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Politics

Charlotte Mayor Lyles Won't Take A Side In CMS-County Funding Battle

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City of Charlotte
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Charlotte Mayor Vi Lyles declined to say whether she supports Mecklenburg County's decision to withhold $56 million from Charlotte Mecklenburg Schools.

Charlotte Mayor Vi Lyles declined to take sides Thursday in the escalating fight between Mecklenburg County Commissioners and the Charlotte-Mecklenburg school board over the county’s decision to withhold $56 million from the school system.

The city of Charlotte doesn’t fund the school system. But most CMS students are from the city, and the vast majority of its low-income students are from Charlotte.

The county is keeping the $56 million until CMS presents a detailed plan to close achievement gaps between white and Asian students and Black and Hispanic students.

“You know, I think the process that the state put in place for mediation or arbitration - however you define it - is because people do have disagreements and this is a way to have a collaborative discussion and make a difference and I believe the process needs to play out,” Lyles said while touring a vaccine clinic off Freedom Drive with Gov. Roy Cooper.

Lyles is referring to mediation between the county and CMS that is scheduled to start Monday. CMS announced Tuesday it would seek mediation that is allowed under state law.

When Lyles was asked whether she thinks the county is doing the right thing, she said: “I think that public education is number one in our recruiting area in economic development and good-paying jobs. Everybody wants their kids to be successful. I just want the best urban school district in the country.”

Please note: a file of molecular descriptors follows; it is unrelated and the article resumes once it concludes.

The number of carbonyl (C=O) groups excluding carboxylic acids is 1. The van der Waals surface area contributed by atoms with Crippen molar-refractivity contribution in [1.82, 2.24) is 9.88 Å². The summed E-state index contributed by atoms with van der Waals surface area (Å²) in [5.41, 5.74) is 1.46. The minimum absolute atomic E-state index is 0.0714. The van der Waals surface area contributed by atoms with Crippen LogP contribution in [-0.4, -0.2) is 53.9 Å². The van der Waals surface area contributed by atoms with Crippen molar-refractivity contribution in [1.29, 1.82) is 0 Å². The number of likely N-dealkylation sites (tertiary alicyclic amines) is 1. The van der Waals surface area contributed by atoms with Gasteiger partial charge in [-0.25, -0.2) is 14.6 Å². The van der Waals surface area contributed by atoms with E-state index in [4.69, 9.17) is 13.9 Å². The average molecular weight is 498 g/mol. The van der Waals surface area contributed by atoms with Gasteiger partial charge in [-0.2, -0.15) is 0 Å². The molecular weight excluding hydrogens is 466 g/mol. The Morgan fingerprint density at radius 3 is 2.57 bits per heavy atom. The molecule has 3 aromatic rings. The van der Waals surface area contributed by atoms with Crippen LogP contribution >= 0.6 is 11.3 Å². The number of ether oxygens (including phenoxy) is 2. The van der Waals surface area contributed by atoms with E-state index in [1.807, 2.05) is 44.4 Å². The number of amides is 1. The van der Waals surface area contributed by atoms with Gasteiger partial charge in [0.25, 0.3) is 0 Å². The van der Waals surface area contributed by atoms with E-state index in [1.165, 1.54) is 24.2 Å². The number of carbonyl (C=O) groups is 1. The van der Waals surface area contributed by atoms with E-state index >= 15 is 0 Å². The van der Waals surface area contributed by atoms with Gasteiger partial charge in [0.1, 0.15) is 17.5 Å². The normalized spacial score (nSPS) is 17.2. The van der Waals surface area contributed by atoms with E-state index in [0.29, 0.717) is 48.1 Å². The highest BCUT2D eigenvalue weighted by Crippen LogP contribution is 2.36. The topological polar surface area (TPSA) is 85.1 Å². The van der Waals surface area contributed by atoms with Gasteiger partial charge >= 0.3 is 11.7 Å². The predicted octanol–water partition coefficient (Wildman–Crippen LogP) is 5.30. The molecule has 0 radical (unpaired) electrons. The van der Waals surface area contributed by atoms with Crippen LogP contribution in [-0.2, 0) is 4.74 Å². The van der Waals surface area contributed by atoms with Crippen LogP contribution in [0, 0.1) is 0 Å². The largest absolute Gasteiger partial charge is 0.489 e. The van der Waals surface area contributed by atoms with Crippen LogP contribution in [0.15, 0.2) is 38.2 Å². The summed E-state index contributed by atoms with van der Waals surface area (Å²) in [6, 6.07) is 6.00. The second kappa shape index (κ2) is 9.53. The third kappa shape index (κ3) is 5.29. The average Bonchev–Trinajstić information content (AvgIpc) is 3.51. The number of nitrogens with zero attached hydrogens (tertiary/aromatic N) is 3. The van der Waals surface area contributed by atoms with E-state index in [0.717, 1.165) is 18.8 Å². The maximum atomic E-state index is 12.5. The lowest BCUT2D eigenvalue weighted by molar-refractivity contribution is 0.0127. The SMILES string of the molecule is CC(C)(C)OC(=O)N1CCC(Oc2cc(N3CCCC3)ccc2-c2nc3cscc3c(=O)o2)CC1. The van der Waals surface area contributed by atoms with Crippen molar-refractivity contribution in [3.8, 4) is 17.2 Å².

Though the CMS Board is officially non-partisan, most members are registered Democrats. All nine members of the Mecklenburg Commission are Democrats. Two Democratic commissioners – Laura Meier and Susan Rodriguez-McDowell – voted against the county budget because it holds money back from CMS. Lyles is also a Democrat.

Cooper also declined to take sides in the dispute.

“I expect local government officials to work together,” Cooper said. “I believe they will work together at the end of the day. I think it just shows the great passion for education and how important it is for this area and our state’s future and I hope they can work something out.”

Cooper then shifted the focus to Republican legislators, saying he’s trying to get them to spend more on education.

Mecklenburg County Manager Dena Diorio has said CMS must present a plan to improve the performance of 42 low-performing schools in the district. Other requirements include making sure that by 2024, 75% of students in all racial and ethnic groups graduate.

Diorio said CMS must also “limit the achievement gap disparity of college and career readiness to no more than 10% for each demographic subgroup by 2024.”

The metrics to determine college readiness include performance on end-of-course tests, as well as Advanced Placement tests, among other metrics.

CMS officials have said they already have a strategic plan in place. And they have said the county is acting as an unofficial school board.

Mecklenburg Commissioners are concerned about the achievement gaps between white and minority students. But that problem is not unique to CMS.

Michael Casserly is executive director of the Council of the Great City Schools, an advocacy group for urban school districts. “I don’t know that any school district in the country has successfully, completely, and permanently closed the achievement gap,” he said to WFAE.

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